Solvation free energies via alchemical simulations: let's get honest about sampling, once more.


Department of Chemistry, University of Florence, Italy. [Email]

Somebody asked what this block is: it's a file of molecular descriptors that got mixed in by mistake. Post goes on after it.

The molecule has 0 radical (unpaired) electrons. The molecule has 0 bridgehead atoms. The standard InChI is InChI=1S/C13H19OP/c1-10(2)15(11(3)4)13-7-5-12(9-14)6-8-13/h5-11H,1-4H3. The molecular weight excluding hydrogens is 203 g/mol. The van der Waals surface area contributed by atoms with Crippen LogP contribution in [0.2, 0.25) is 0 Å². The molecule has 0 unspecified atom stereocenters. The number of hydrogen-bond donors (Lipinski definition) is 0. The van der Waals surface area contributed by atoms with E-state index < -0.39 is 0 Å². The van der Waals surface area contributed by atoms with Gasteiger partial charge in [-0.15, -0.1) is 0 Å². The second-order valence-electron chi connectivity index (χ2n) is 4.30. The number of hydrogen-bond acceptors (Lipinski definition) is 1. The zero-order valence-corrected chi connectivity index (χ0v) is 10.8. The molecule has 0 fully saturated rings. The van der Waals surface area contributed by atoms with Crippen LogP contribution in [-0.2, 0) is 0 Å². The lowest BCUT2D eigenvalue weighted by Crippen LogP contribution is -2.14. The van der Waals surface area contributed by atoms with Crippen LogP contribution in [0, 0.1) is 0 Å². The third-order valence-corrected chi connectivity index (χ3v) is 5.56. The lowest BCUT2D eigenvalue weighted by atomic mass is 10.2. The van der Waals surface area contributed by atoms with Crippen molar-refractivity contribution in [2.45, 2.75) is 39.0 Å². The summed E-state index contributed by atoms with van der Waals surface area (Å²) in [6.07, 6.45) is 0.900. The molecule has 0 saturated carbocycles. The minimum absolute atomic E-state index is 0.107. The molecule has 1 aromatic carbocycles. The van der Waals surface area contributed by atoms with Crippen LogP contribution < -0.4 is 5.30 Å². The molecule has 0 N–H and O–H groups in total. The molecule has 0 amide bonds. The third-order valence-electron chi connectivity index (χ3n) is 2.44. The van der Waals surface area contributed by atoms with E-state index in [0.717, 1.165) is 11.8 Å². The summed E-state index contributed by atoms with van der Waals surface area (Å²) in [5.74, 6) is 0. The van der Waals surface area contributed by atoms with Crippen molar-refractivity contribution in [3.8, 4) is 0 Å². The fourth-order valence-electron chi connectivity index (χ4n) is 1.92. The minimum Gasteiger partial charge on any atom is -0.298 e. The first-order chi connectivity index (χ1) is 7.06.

Free energy perturbation (FEP) approaches with stratification have seen widespread and increasing use in computational studies of biologically relevant molecules. However, when the molecular systems are characterized by a complex conformational free energy landscape, the assessment of convergence remains a concern for many practitioners. The sampling problem in FEP has been authoritatively addressed in a recent perspective paper [D. Mobley, J. Comput.-Aided Mol. Des., 2012, 26, 93], incisively entitled "Let's get honest about sampling". Here, I return to the issue of sampling in the determination of the octanol-water partition coefficient for a synthetic precursor of kinase inhibitors that has been included in the recent extension of the SAMPL6 blind challenge of log P coefficients. I will show that even for this simple compound, whose conformational space is essentially dictated by two sp3 rotable bonds connecting rigid planar units, canonical sampling using standard techniques can be surprisingly hard to achieve. I will also show how the conformational sampling problem can be effectively bypassed using unidirectional and bidirectional nonequilibrium work methods, reliably recovering the solvation energy with minimal methodological uncertainty.